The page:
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. . . in turn by Jacquie Herz

My nose feels itchy, runny, my breath short and damp,

beneath this face mask I’m required to wear,

as I run up and down the aisles in Winn Dixie,

searching for my yogurt, strawberries, blueberries,

his English muffins, butter, cream cheese . . .

Hello to my Neighborhood,

I read on my iPhone, as I wait in line to pay,

my new puppy is lost.

I look up and am surprised to see

a cute and cuddly one,

straining on a long leash, right there

among the fruits and vegetables.


What now? I wonder.

Lock your cars at gas stations!

Purse, phone stolen.

I shake my head and continue

to skim and scroll.

Lost dog seen on NE 29th Avenue.

At least it’s not the one in here,

now nosing at the breads.

But is this the searched for new puppy?

Caught in the ’hood of the lost and found?

The checkout line is long.

Like currents of barely perceptible air,

impatience billows in and out

of covered mouths, and shows all too well

in the eyes of those who scrutinize

the shopping carts in front of them,


in silence and toe-tapping,

the time it will take

before it’s their turn to pay.

Two Good Samaritans drag a sleeping,

homeless man from the busy,

trafficked intersection at Federal

and Oakland Park Boulevard.

A shiver runs down my spine and

suddenly, my nose is even itchier,

my breath way shallower.

Is it a mouse or a rat?

Below this photograph,

a question for the community to ascertain.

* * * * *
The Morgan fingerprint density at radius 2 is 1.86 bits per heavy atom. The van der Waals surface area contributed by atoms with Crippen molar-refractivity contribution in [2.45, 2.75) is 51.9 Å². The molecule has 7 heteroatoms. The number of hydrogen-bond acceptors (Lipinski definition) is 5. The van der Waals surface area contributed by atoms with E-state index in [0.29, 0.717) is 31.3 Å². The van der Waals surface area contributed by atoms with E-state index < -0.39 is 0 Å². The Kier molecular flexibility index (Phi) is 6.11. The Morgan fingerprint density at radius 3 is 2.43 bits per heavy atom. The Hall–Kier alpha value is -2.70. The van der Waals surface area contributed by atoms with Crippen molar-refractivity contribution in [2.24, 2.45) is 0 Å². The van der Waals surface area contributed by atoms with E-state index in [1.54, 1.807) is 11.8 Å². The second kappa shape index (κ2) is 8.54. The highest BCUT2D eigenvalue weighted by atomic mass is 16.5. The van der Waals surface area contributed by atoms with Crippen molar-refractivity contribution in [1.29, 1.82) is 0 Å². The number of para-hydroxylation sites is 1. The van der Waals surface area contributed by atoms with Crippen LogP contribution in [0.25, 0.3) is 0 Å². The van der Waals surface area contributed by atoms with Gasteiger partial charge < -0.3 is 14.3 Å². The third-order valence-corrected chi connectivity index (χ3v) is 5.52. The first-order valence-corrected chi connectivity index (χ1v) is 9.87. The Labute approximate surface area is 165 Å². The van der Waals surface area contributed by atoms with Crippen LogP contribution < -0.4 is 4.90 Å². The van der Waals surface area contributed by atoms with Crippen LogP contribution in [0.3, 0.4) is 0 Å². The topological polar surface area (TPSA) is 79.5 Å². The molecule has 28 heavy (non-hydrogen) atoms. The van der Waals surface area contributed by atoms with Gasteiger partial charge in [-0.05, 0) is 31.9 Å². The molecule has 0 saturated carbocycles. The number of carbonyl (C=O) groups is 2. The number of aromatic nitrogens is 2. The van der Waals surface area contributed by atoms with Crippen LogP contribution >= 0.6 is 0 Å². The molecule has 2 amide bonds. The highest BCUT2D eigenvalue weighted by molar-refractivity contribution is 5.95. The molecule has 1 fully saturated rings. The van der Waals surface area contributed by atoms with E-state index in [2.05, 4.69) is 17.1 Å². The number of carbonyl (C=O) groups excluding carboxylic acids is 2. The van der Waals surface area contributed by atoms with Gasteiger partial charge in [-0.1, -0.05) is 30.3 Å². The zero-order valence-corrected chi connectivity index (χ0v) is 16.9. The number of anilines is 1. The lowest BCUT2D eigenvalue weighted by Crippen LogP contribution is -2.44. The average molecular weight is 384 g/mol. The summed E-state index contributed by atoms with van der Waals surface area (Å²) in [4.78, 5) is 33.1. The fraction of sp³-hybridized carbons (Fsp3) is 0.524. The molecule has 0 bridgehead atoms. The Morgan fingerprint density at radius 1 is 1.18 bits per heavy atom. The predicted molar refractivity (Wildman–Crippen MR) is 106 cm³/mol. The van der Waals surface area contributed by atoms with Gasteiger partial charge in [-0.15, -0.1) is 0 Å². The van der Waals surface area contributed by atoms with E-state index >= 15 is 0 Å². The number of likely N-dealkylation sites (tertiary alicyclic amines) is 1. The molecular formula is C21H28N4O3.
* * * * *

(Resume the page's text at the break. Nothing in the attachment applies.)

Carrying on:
Pickle breath more my game.

Though certainly not the best

to wake up to in the morning.

One cart ahead of me now. Only half-filled.

Out of nowhere, I’m remembering

how I’d swayed and sung along

to the classic rock songs

Zuckerello's, the restaurant, blared

out to the sidewalk, as we waited

for our $8.95 take-out dinners to arrive,

and the music to free long-lost memories.

Or was it simply my yearning

for those care-free,

more expensive days,

only weeks ago?

Interesting movie—Dark Waters.

Will have to check IMDB later for its rating.

For now, I put my phone away,

say hello to the cashier,

crinkle my eyes into a smile,

and begin to unload my hardly filled cart

of items onto the moving belt.

As I walk half the Galt Mile to my building—

a plastic shopping bag gripped in each hand,

my nose and mouth

happily exposed, once again,

to the salty spray of ocean air—

a helicopter chops back and forth

over the clear, blue-green waves slapping

white foam onto the sandy beach,

where people, and even cute dogs,

are still forbidden to go . . .

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